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Many Adventures of a Nomadic Poet A young poet with Asperger's makes travel his passion, and away he goes...

El Salvador quintessentially

EL SALVADOR | Friday, 3 February 2012 | Views [1170]

Within a few days I went through perhaps the ugliest border crossing I've ever seen (Penas Blancas) to perhaps the most beautiful, and that's the crossing into northeastern El Salvador! It's a beautiful setting high in the mountains with a log cabin-like customs office and unlike most Central American border posts, there are no big rig trucks, duty-free shops, money changers, street vendors, beggars, or rubbish. All that's here aside from the many guards is peace and tranquility. The officials scrutinized my passport page by page and thought I was missing a stamp from Costa Rica, and they were about to make a call but in the end they found it. As much time as they spent checking my passport I didn't even get an entry stamp; I've been to various countries (El Salvador, Cuba, Luxembourg, etc.) that I have no official certification of visiting. Officially I've now been to 21 countries! The driver of the pickup truck was nice enough to wait for me when he could have just driven off. Being high in the mountains it is nice and cool here, and the pine forests make a rather surreal setting. There was a very bloody civil war in the early '80s but it seems that this area couldn't be more peaceful. As I was in the bed of the pickup, we passed through the small community of Sabanetas as we dropped off and picked up a few other people. It's almost illegal in a place like this not to pick people up. Finally at around 4:00 PM, after two countries, several hours, and a half-dozen or so lifts I was in Perquin. When I asked at a couple of places if I could use the phone, they told me that I had to go to the internet cafe. My only choice was to use Skype, but Erick's phone went straight to voicemail meaning it was dead. U.S. dollars are used to El Salvador, so I don't have to worry about exchanging money or dealing with conversion rates. For now though I had a problem: Erick's phone was dead and I didn't know exactly where he lived. Perquin is a small enough place, so I visited the police station and asked if they knew a guy named "Erick Avila" but they didn't and they suggested that I stay at a hotel. After asking two other people, a gorgeous Salvadorena told me she knows exactly where he lives! And that it's south of Perquin. Her and I got on a bus (actually a covered pickup at $0.25 a ride) and we headed south. About 30 minutes after we got off right in front of his house! Erick's mother greeted me with open arms and had a plate of eggs, sausages, and rice ready for me. Coffee on the side was a nice compliment! Erick and Christian (a German CouchSurfer) had shown up minutes earlier and Erick wondered how I found the place, but the brain works in more ways than one! My friends, family, teachers, professors, etc. always marvel at how brilliant I am, so it's situations like this when it's time to show it. When I went to visit the toilet I noticed a raccoon go into the house, and I tried to warn Erick's mother but it turned out it was their pet. It's the first time I've ever seen someone keep a raccoon as a pet.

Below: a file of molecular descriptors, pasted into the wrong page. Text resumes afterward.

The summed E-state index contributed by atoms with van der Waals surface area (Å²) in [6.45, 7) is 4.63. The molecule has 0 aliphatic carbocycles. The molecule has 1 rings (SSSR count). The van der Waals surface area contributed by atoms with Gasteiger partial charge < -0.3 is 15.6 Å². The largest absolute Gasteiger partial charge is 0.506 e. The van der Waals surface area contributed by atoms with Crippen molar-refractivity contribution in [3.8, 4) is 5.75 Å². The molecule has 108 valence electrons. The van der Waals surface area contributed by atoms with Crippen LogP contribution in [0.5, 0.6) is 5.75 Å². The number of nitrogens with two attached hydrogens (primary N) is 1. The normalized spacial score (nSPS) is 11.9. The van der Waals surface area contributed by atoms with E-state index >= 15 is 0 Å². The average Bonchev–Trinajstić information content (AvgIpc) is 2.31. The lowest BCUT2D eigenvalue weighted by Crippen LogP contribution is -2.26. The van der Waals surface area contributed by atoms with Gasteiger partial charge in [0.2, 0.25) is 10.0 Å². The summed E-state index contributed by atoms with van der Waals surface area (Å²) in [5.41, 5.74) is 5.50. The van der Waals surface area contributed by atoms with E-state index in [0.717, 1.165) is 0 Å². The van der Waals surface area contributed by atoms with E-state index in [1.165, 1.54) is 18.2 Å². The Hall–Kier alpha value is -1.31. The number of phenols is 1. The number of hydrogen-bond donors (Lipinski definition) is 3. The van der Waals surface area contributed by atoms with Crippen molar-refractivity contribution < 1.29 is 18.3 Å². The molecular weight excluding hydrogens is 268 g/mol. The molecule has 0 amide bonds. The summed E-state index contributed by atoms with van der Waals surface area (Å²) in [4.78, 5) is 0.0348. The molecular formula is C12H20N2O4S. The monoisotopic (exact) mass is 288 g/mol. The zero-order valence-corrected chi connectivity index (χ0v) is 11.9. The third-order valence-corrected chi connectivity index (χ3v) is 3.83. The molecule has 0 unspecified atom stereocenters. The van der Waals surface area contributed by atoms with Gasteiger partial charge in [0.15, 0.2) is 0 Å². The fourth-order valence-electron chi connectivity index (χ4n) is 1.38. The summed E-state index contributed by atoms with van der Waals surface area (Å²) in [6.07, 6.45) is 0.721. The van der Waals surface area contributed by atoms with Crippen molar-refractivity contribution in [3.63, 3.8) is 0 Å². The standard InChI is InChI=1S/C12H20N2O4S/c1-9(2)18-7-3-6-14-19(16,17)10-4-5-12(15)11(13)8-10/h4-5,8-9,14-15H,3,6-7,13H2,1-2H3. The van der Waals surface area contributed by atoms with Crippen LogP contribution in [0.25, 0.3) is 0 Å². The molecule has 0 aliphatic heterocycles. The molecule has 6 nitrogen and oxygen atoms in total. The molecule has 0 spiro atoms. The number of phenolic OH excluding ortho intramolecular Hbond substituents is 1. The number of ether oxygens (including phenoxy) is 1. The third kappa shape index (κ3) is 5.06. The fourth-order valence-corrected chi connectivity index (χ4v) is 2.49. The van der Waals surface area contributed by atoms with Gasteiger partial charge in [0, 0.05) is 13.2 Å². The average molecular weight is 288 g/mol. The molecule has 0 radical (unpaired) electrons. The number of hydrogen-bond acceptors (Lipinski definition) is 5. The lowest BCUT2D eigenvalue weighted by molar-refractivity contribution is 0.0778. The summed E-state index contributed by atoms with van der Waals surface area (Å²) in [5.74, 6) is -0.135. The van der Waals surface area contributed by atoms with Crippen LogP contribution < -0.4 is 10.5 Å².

Erick's home is very rustic and I describe it as "the quintessential El Salvadorean experience" with an outdoor kitchen, wood-fire stove, and a house close to nature.

There is no internet, no hot water, no shower (there's a communal shower up the road) and no creature comforts, and to flush the toilet you must dump water in with a bucket, and you brush your teeth from a drum full of water. Christian is riding his bicycle around Central America; he started in Panama and it turned out he came through the same border crossing. I can see myself riding my bicycle around Europe or New Zealand, but not Central America. Out here it would either get trashed, stolen, or busted (owing to the often poor state of roads here). Tonight is Christian's birthday! After dinner we all sang "Feliz Cumpleanos" and had a slice of dulce de leche cake.

What a special day! And the cake was tasty. It's much like how I showed up at Angie's house in Havana the day before his birthday. Erick has two younger sisters and his father is a furniture builder. Erick works as a beekeeper. After dinner and cake, the three of us walked to the store to get some beer. Whilst I was planning on rolling out my sleeping pad and sleeping on the floor, Erick let me sleep in his bed and he decided to sleep in the hammock in his room. Christian slept on an inflatable mattress that he carries with him. It's very peaceful here! You can open the windows to a beautiful night sky and listen to the songs of crickets (or the bark of dogs). El Salvador, I've been here one night, and you're beautiful! That's for sure!

Tags: adventures, mountains, nature, people

 

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